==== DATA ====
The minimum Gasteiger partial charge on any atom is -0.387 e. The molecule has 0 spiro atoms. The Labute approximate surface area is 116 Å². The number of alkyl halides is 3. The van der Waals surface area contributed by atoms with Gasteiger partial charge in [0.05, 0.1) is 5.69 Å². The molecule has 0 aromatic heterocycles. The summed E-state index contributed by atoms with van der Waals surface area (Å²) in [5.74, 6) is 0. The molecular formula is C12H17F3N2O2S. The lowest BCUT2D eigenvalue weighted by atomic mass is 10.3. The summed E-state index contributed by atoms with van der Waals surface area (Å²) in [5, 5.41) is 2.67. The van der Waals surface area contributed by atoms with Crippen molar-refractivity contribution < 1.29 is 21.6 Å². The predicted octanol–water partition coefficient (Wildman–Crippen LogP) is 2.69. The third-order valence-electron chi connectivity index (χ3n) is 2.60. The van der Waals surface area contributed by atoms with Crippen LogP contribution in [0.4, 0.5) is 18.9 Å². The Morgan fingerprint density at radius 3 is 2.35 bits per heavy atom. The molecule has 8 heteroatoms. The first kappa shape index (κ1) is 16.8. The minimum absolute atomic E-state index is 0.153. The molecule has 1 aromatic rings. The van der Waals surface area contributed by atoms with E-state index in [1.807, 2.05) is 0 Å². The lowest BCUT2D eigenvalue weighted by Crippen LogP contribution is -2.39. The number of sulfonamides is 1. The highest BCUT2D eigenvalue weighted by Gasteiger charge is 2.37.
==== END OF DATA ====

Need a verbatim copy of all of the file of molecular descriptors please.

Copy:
The minimum Gasteiger partial charge on any atom is -0.387 e. The molecule has 0 spiro atoms. The Labute approximate surface area is 116 Å². The number of alkyl halides is 3. The van der Waals surface area contributed by atoms with Gasteiger partial charge in [0.05, 0.1) is 5.69 Å². The molecule has 0 aromatic heterocycles. The summed E-state index contributed by atoms with van der Waals surface area (Å²) in [5.74, 6) is 0. The molecular formula is C12H17F3N2O2S. The lowest BCUT2D eigenvalue weighted by atomic mass is 10.3. The summed E-state index contributed by atoms with van der Waals surface area (Å²) in [5, 5.41) is 2.67. The van der Waals surface area contributed by atoms with Crippen molar-refractivity contribution < 1.29 is 21.6 Å². The predicted octanol–water partition coefficient (Wildman–Crippen LogP) is 2.69. The third-order valence-electron chi connectivity index (χ3n) is 2.60. The van der Waals surface area contributed by atoms with Crippen LogP contribution in [0.4, 0.5) is 18.9 Å². The Morgan fingerprint density at radius 3 is 2.35 bits per heavy atom. The molecule has 8 heteroatoms. The first kappa shape index (κ1) is 16.8. The minimum absolute atomic E-state index is 0.153. The molecule has 1 aromatic rings. The van der Waals surface area contributed by atoms with E-state index in [1.807, 2.05) is 0 Å². The lowest BCUT2D eigenvalue weighted by Crippen LogP contribution is -2.39. The number of sulfonamides is 1. The highest BCUT2D eigenvalue weighted by Gasteiger charge is 2.37.